With the help of Anne of Green Gables and Alice in Wonderland. Tilly is determined to solve the mystery of what happened to her mother all those years ago, so she bravely steps into the unknown, unsure of what adventure lies ahead and what dangers she may face.
This is another gem I picked up in Paris, on my honeymoon. In case you were wondering what do two librarians do on their honeymoon? Besides go to a lot of museums? We find bookstores. The funny story here though is, I actually purchased this book’s sequel first, not realizing it was a sequel! Huge mistake! It just looked so adorable, and it was signed by the author! And it took place in Paris. It just seemed like the perfect book nerd book to buy in the moment. Of course I noticed my novice mistake later that evening…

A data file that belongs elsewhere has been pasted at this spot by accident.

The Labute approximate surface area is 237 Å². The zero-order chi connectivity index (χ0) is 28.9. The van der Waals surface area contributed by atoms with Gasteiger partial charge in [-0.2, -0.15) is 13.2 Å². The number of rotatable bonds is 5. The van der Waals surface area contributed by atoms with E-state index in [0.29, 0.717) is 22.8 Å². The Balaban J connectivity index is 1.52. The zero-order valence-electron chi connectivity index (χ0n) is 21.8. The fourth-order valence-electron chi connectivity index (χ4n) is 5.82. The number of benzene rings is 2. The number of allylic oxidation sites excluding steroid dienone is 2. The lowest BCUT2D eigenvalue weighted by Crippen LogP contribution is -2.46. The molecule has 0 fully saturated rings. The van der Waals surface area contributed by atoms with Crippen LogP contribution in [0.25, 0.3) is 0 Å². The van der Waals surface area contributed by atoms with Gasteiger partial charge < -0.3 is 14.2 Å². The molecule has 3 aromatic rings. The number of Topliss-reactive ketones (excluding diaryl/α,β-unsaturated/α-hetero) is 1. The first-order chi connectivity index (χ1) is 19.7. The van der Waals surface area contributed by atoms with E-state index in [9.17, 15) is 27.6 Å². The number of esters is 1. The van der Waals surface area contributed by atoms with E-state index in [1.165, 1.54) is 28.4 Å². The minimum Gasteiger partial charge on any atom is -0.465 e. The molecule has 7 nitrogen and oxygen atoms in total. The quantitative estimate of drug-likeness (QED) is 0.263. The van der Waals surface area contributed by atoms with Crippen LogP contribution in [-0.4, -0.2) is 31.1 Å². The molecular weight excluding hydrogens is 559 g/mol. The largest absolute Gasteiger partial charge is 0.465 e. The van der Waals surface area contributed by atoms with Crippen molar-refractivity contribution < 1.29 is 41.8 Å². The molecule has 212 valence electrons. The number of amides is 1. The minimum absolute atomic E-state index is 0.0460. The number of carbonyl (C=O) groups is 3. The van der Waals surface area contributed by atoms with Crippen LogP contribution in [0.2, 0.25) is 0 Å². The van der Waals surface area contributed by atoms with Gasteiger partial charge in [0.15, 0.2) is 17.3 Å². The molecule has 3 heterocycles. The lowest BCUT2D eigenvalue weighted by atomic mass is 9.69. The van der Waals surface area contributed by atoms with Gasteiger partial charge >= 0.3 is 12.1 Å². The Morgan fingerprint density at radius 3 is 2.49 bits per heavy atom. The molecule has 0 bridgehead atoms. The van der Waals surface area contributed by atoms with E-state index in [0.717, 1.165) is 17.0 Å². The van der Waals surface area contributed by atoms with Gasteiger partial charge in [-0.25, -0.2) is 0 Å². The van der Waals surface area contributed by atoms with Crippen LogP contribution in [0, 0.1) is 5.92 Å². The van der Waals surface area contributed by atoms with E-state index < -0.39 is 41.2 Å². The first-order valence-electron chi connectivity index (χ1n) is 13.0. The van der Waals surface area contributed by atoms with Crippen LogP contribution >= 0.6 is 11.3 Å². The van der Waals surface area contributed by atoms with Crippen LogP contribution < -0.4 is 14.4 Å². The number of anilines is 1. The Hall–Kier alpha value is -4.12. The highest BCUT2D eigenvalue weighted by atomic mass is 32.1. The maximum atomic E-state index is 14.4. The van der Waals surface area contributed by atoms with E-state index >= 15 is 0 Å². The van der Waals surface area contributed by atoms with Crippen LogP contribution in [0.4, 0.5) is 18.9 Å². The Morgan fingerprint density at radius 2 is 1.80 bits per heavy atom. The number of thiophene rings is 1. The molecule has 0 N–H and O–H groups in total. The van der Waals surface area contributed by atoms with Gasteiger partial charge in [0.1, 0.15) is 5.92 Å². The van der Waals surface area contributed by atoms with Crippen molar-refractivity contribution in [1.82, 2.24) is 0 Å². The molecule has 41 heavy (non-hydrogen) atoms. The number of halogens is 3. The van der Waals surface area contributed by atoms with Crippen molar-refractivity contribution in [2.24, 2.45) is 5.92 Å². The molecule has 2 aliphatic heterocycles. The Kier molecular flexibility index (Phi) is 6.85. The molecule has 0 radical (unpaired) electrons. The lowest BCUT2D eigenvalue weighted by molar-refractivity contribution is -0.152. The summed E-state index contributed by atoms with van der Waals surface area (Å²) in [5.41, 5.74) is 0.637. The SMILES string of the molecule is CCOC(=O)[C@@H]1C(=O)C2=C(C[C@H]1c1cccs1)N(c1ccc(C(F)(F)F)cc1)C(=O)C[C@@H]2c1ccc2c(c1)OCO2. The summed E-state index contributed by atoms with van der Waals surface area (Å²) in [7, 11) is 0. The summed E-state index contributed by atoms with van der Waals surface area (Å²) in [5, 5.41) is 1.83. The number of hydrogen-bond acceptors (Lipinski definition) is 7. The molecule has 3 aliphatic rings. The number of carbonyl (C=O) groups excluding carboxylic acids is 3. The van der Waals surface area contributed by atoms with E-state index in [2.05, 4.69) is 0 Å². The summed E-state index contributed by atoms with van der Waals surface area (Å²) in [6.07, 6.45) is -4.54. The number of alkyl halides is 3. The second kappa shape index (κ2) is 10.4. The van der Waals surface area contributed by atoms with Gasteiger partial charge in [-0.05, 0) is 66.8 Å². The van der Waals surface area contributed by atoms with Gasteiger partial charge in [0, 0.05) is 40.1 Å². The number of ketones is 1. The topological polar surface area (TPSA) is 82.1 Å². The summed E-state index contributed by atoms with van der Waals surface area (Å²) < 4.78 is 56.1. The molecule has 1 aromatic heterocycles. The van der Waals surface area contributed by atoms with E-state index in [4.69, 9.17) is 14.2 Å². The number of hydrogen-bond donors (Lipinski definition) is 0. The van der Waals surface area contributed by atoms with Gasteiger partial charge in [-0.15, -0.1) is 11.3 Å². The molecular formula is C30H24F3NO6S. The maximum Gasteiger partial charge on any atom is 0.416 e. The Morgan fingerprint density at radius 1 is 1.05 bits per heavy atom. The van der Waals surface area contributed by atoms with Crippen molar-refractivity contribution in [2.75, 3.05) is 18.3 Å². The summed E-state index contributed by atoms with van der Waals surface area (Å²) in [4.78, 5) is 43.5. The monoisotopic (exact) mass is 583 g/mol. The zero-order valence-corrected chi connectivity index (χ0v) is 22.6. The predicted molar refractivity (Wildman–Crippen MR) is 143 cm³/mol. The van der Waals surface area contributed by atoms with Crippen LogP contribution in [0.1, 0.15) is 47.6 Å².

I made Nick walk all the way back to Shakespeare and Company. “Make” is a harsh word. He didn’t really need to be persuaded. I explained the situation to the bookseller who then handed me book 1 and told me I was the third person to come back for book 1 that day and it was the last copy! They did a good job of displaying book 2! The power of book displays.
Any way, long story short, I’m so glad I made that extra trip and found this book because it’s wonderful. And so much of it, ironically, has to do with bookshops. I imagined the bookshop of the story to look a lot like Shakespeare and Company.  
Who hasn’t dreamt of talking to and befriending, and maybe even falling in love with fictional characters? This book makes it all seem possible. That alone makes this book a dream. Then add in a great friendship story, a family mystery, an undercover library, literary references galore, jumps into children’s stories, adventures with pirates, Alice in Wonderland themed bookshop parties, literary baked goods, and well, this book was just magic.